It may sound like they have a very short season compared to things like three cornered leek or Chinese chives, but that season is important. They thrive during the hungry gap when there are not many garden grown edibles available in UK climes.

How they taste

As the name suggests, and as you may be able to guess from the smell, the raw fresh leaves taste very garlicky. They go really nicely, with a few shredded in salads for flavour, but the smell and taste can be overwhelming. We prefer to eat the leaves lightly stir fried or thrown in last minute in various dishes. We love them chucked on top of soups, stews and congee (savoury rice porridge). It loses the garlic flavour very quickly with cooking but happily takes on a lovely sweet onion flavour. As soon as the patch is completely established, I suspect we will cook masses of it just lightly fried in a dash of sunflower oil with a pinch pf salt or chicken stock as a spring side dish.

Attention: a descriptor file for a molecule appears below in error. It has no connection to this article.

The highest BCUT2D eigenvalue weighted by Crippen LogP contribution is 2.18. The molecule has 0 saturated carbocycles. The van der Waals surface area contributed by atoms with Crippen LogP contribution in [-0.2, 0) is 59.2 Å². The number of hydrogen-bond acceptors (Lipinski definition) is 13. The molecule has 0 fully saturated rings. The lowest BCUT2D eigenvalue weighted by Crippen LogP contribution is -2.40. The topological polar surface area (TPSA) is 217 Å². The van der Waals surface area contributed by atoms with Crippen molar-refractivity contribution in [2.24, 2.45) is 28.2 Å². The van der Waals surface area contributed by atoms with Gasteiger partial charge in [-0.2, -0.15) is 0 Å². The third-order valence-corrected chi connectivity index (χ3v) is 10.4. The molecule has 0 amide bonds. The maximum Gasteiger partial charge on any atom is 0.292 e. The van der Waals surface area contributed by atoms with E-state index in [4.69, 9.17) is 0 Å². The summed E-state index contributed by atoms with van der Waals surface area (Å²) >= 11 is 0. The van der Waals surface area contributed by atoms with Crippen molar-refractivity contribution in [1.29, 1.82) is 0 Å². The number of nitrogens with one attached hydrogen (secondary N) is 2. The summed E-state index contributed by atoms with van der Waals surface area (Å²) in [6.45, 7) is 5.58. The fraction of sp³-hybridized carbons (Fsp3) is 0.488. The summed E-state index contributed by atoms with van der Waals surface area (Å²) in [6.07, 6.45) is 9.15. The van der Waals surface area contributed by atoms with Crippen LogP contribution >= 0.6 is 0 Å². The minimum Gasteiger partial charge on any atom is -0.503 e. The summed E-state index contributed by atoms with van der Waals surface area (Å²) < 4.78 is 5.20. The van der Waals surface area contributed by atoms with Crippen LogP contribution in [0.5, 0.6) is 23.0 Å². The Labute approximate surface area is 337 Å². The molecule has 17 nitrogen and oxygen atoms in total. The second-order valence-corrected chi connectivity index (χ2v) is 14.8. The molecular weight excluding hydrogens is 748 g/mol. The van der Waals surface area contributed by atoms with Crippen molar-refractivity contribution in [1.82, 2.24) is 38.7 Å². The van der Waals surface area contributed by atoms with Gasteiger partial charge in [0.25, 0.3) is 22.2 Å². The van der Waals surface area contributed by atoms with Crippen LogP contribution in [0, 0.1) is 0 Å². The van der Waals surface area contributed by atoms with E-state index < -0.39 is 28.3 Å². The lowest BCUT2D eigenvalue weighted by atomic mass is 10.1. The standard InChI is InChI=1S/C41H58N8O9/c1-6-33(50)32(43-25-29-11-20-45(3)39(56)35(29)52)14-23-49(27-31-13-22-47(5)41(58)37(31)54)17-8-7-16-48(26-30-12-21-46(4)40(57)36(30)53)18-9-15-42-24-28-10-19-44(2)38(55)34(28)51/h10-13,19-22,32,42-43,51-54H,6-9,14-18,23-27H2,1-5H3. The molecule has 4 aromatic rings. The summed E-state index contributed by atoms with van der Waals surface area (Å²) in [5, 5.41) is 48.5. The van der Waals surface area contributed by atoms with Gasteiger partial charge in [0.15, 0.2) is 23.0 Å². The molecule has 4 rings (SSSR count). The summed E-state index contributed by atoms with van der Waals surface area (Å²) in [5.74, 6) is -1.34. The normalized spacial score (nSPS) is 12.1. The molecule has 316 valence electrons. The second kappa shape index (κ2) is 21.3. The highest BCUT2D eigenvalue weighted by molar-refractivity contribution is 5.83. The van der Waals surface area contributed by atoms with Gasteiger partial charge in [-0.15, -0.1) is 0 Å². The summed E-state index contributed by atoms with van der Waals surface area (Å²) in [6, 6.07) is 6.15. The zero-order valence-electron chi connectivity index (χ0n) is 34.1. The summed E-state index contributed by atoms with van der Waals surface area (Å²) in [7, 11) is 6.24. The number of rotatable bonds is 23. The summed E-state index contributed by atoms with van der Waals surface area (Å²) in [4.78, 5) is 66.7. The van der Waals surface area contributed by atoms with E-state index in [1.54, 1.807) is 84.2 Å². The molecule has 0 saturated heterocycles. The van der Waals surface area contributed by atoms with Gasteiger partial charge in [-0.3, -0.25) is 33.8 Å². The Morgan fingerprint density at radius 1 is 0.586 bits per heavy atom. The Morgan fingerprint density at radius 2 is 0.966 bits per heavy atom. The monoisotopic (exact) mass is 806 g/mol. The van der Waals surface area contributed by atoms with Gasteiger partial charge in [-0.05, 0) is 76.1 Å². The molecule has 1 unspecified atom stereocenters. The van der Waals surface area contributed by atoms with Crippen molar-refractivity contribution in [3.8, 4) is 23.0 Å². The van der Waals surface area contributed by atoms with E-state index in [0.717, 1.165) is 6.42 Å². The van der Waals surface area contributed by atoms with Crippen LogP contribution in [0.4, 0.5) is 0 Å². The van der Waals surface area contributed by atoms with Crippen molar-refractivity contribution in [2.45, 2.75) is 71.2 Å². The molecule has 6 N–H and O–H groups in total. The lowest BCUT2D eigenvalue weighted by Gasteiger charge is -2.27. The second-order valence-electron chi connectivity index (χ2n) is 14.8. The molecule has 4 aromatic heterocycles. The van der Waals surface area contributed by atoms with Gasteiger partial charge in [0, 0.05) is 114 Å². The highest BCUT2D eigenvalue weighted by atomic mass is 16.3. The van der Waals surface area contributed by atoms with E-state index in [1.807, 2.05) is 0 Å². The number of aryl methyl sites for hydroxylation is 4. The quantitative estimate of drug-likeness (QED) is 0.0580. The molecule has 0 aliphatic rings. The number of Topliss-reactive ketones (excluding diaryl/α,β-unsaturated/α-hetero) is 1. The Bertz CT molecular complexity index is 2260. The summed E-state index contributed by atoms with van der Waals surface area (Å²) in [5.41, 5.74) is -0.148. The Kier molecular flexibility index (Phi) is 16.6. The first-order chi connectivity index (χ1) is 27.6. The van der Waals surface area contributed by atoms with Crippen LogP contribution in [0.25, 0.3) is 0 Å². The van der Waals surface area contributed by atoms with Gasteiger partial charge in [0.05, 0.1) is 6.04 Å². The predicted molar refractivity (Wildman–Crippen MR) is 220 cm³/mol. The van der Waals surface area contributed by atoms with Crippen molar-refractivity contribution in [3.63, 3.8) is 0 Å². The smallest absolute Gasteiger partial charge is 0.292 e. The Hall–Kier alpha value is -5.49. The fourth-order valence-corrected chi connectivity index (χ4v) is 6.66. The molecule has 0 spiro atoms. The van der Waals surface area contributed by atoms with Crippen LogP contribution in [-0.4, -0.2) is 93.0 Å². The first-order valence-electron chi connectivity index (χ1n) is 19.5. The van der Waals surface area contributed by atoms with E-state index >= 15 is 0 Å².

The flowers are prettiest in salads, but pretty garlicky raw. They’re lovely just wilted by the heat of a dish as you serve.

I’m afraid I couldn’t tell you about the taste of the bulbs as I’ve been reluctant so far to remove any.  Maybe I can update this blog in a couple of years when my patch becomes yobbish.


Short version:

Now is the perfect time to forage elderflowers if you don’t have any of your own growing. They make an excellent cordial and great fritters. They taste like they smell. Eat only the flowers. Green parts contain toxins.